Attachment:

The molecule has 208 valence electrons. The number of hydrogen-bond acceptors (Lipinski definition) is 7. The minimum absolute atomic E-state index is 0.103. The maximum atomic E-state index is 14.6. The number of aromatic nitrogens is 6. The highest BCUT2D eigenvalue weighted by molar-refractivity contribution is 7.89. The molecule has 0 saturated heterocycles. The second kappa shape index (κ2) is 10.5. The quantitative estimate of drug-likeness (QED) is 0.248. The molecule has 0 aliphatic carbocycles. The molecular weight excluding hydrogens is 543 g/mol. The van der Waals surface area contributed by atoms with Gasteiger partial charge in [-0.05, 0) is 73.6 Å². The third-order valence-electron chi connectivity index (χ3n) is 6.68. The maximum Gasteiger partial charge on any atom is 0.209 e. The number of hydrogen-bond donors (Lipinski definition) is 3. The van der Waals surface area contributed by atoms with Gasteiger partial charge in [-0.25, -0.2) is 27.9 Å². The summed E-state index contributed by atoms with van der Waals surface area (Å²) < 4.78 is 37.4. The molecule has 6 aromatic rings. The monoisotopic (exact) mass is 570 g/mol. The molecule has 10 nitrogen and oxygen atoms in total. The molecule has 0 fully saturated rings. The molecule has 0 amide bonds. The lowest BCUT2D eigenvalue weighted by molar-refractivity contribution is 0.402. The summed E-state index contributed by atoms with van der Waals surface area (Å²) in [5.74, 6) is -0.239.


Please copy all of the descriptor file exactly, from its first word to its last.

The molecule has 208 valence electrons. The number of hydrogen-bond acceptors (Lipinski definition) is 7. The minimum absolute atomic E-state index is 0.103. The maximum atomic E-state index is 14.6. The number of aromatic nitrogens is 6. The highest BCUT2D eigenvalue weighted by molar-refractivity contribution is 7.89. The molecule has 0 saturated heterocycles. The second kappa shape index (κ2) is 10.5. The quantitative estimate of drug-likeness (QED) is 0.248. The molecule has 0 aliphatic carbocycles. The molecular weight excluding hydrogens is 543 g/mol. The van der Waals surface area contributed by atoms with Gasteiger partial charge in [-0.05, 0) is 73.6 Å². The third-order valence-electron chi connectivity index (χ3n) is 6.68. The maximum Gasteiger partial charge on any atom is 0.209 e. The number of hydrogen-bond donors (Lipinski definition) is 3. The van der Waals surface area contributed by atoms with Gasteiger partial charge in [-0.25, -0.2) is 27.9 Å². The summed E-state index contributed by atoms with van der Waals surface area (Å²) < 4.78 is 37.4. The molecule has 6 aromatic rings. The monoisotopic (exact) mass is 570 g/mol. The molecule has 10 nitrogen and oxygen atoms in total. The molecule has 0 fully saturated rings. The molecule has 0 amide bonds. The lowest BCUT2D eigenvalue weighted by molar-refractivity contribution is 0.402. The summed E-state index contributed by atoms with van der Waals surface area (Å²) in [5.74, 6) is -0.239.